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Mon April 16, 2012
Bigger, Taller, Stronger: Guns Change What You See
A new study out of UCLA suggests that when people wield a gun, they don't just feel bigger and stronger — it makes others think they are bigger and stronger.
In the study, survey participants were asked to look at pictures of a hand holding various items, including a power drill, a caulk gun, a large saw and a .45-caliber handgun. When asked to guess the height, size and muscularity of the men behind the pictures, people thought the gun-wielding hand models were consistently taller, bigger and more muscular than the rest.
Daniel Fessler, an anthropologist and head of the UCLA Center for Behavior, Evolution and Culture, was the study's lead author. He tells NPR's Audie Cornish that the study doesn't measure people's perceptions so much as it measures people's representations, or "how they store and manage information in their heads."
"What we're trying to explore is the process that leads to decision-making in situations of potential violent conflict," he says.
Fessler and his team believe that when people are faced with potentially violent conflict, they start forming a mental image of their adversary that includes features that could contribute to how dangerous they are.
"Then when it comes time to make a decision," he says, "you don't need to pay attention to all the information that contributed to the size and the shape of the image, you just pay attention to the image. If the image is small and non-muscular, then you might attack; and if the image is large and very muscular, then you retreat; and if the image is somewhere in between, then you negotiate or appease."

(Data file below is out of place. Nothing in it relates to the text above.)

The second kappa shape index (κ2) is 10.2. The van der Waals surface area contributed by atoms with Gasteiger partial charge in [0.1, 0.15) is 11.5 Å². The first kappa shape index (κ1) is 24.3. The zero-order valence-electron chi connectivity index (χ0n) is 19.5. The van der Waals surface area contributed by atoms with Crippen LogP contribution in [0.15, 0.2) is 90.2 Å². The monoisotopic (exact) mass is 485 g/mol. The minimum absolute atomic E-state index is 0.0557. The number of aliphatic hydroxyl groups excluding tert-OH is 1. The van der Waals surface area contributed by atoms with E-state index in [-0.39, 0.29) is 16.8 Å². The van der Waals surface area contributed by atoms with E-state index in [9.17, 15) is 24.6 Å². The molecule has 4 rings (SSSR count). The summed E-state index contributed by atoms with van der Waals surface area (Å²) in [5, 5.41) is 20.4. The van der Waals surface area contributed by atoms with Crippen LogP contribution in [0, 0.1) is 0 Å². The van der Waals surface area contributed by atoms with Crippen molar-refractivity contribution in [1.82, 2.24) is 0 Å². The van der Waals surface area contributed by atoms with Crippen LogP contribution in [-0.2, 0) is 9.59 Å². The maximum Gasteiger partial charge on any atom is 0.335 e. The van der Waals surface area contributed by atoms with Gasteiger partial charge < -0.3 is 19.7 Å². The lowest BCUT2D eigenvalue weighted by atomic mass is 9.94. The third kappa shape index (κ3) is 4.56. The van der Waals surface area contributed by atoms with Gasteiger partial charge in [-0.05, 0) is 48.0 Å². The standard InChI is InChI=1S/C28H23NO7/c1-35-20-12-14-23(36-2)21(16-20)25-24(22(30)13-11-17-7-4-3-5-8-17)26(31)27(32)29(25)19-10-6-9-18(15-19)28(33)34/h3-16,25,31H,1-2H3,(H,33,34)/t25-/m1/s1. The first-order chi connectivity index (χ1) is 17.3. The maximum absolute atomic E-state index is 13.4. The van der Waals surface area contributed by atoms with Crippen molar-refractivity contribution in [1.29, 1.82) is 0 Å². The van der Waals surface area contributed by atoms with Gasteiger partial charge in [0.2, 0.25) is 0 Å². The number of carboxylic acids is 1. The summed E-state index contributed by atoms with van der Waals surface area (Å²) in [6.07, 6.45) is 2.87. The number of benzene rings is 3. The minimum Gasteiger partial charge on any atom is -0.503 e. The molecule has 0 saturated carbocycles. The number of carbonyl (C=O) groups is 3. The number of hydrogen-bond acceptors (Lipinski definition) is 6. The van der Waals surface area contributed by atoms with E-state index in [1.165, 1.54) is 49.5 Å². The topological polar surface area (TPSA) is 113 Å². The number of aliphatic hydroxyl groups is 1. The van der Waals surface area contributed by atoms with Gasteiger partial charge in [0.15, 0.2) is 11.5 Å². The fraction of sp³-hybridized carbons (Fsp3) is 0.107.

Fessler says his research isn't yet at a place where it can be used on the ground by people who encounter potentially violent situations on a daily basis, like servicemen or police officers. But it does contribute to understanding how people decide to attack — useful information if you ever find yourself in a violent conflict.
Fessler says his research also contributes to understanding the mindset of third-party observers. He explains that conflicts often have people watching from the sidelines, trying to decide which side to support, a decision that is in part influenced by who they think will win.
"If we have a way of better tapping into how they're thinking about who's going to win, then we have a way of forecasting which side those third parties are likely to take," he says. "And frequently it's the case that the decisions of those third parties are crucial in determining the outcome of the conflict."
AUDIE CORNISH, HOST:
The job of a Secret Service agent is to assess threats; hundreds, perhaps thousands in a given day, sizing up a perfect stranger in a split second. It's something we all do as humans. We're wired for it. Well, researchers at UCLA have found that wielding a gun doesn't just make someone feel bigger and stronger. It makes the people around him believe it.
In a new study, survey participants were asked to look at pictures of hands holding various items: a power drill, caulking gun, large saw and a .45-caliber handgun. When asked to guess the size of the men behind the pictures, people thought the gun-wielding hand models were consistently larger than the rest.
Joining us is the author of the study, Dan Fessler, anthropologist and head of the UCLA Center for Behavior, Evolution and Culture.
DAN FESSLER: Thank you. Nice to speak with you, Audie.